Photographing a collection of large size architectural plans & drawings

Discussion in 'Beyond the Basics' started by PeterL, Apr 28, 2010.

  1. PeterL

    PeterL TPF Noob!

    Joined:
    Apr 28, 2010
    Messages:
    3
    Likes Received:
    0
    Location:
    California
    Hello, I'm new here.

    I am trying to figure out the best way to photograph a collection of architectural drawings that I own. I have several thousand pages of important Los Angeles historic plans that I want to make archive copies of.

    I know about scanback devices (such as BetterLight) but with them starting at 6K they are way out of my price range so I'm looking for the best solution to using a digital camera.

    These drawings vary in size but they average about 24" wide by 36" long. They are all black pencil on white paper so color isn't much of a factor. Close-up detail is important though.

    I will eventually donate these to a university but want some very high-quality copies for myself first.

    I've had a few pages copied by reprographic shops but they charge high prices and I have thousands of pages.

    One idea I've read is to use a large-format analog camera and then scan the resulting negative.

    Another idea is to take photos of sections of each large page and stitch them together using software. Given the volume I have though, I think I'd be at-it for the rest of my life, unless there is a way to automate that.

    I'd appreciate any suggestions on how best to do this by camera, scanner, etc. Thanks!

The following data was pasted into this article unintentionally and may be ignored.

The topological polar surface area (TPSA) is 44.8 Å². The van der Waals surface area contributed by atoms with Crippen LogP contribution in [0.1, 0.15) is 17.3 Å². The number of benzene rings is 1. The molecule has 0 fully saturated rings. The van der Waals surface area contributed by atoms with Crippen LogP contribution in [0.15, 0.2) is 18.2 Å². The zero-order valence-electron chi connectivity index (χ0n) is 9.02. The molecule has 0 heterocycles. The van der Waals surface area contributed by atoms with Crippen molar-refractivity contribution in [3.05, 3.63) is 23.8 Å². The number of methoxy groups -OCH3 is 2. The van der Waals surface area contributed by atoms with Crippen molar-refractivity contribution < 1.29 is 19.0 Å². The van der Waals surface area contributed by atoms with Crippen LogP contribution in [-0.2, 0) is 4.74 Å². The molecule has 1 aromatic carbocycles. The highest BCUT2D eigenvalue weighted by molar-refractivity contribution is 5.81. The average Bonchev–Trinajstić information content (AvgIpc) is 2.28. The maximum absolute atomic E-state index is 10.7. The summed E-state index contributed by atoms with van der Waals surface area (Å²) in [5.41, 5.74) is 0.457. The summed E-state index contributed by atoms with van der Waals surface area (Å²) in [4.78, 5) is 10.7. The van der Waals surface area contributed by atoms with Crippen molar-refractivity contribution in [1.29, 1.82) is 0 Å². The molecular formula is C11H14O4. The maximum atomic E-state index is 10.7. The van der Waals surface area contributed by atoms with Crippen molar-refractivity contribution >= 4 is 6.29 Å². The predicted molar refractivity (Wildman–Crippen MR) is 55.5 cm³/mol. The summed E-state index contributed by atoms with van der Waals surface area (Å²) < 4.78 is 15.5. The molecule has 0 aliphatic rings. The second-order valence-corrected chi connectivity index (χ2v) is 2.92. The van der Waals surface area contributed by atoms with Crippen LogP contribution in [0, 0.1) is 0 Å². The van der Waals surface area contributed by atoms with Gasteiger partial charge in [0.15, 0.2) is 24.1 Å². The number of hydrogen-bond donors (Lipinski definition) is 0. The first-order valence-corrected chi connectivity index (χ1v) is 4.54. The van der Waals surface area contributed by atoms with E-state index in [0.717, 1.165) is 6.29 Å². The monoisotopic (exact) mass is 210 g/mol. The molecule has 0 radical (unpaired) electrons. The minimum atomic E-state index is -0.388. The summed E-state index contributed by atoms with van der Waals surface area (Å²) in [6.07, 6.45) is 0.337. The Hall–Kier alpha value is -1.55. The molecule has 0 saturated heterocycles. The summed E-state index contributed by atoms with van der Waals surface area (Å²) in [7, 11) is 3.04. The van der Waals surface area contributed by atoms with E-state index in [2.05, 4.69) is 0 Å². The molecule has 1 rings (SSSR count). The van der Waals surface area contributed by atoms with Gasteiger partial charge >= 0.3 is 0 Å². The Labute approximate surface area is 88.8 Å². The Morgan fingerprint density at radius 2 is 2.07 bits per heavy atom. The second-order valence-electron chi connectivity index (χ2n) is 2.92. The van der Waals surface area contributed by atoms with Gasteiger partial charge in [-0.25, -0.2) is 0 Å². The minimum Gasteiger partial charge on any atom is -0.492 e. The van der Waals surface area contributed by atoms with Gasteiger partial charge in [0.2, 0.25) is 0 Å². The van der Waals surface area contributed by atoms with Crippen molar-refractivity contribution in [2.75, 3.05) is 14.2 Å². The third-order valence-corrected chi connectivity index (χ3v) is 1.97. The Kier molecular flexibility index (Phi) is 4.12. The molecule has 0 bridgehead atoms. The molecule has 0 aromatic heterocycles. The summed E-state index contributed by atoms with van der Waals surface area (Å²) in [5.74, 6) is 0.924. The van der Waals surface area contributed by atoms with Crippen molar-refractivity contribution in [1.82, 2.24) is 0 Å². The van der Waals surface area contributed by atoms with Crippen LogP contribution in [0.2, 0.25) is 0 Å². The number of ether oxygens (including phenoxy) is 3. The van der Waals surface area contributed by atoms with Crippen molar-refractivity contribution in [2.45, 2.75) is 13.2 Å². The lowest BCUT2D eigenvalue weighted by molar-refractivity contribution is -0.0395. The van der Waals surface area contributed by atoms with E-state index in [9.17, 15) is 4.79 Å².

Last edited: May 1, 2010
  2. Overread

    Overread has a hat around here somewhere Staff Member Supporting Member

    Joined:
    May 1, 2008
    Messages:
    23,087
    Likes Received:
    3,754
    Location:
    UK - England
    Can others edit my Photos:
    Photos OK to edit
    Peter I think there are certainly some photographic setups that you could make use of for this however an idea of how much you have set yourself as a budget (clearly under 6K ;)) would be a good move as there are likley to be expensive and cheap options.
     
  3. PeterL

    PeterL TPF Noob!

    Joined:
    Apr 28, 2010
    Messages:
    3
    Likes Received:
    0
    Location:
    California
    Sorry, I should have mentioned my budget. 2K would be ok if it would be equipment I could use for other general photography later on.
     
    Last edited: May 1, 2010
  4. Big Mike

    Big Mike I am Big, I am Mike Staff Member Supporting Member

    Joined:
    Dec 16, 2003
    Messages: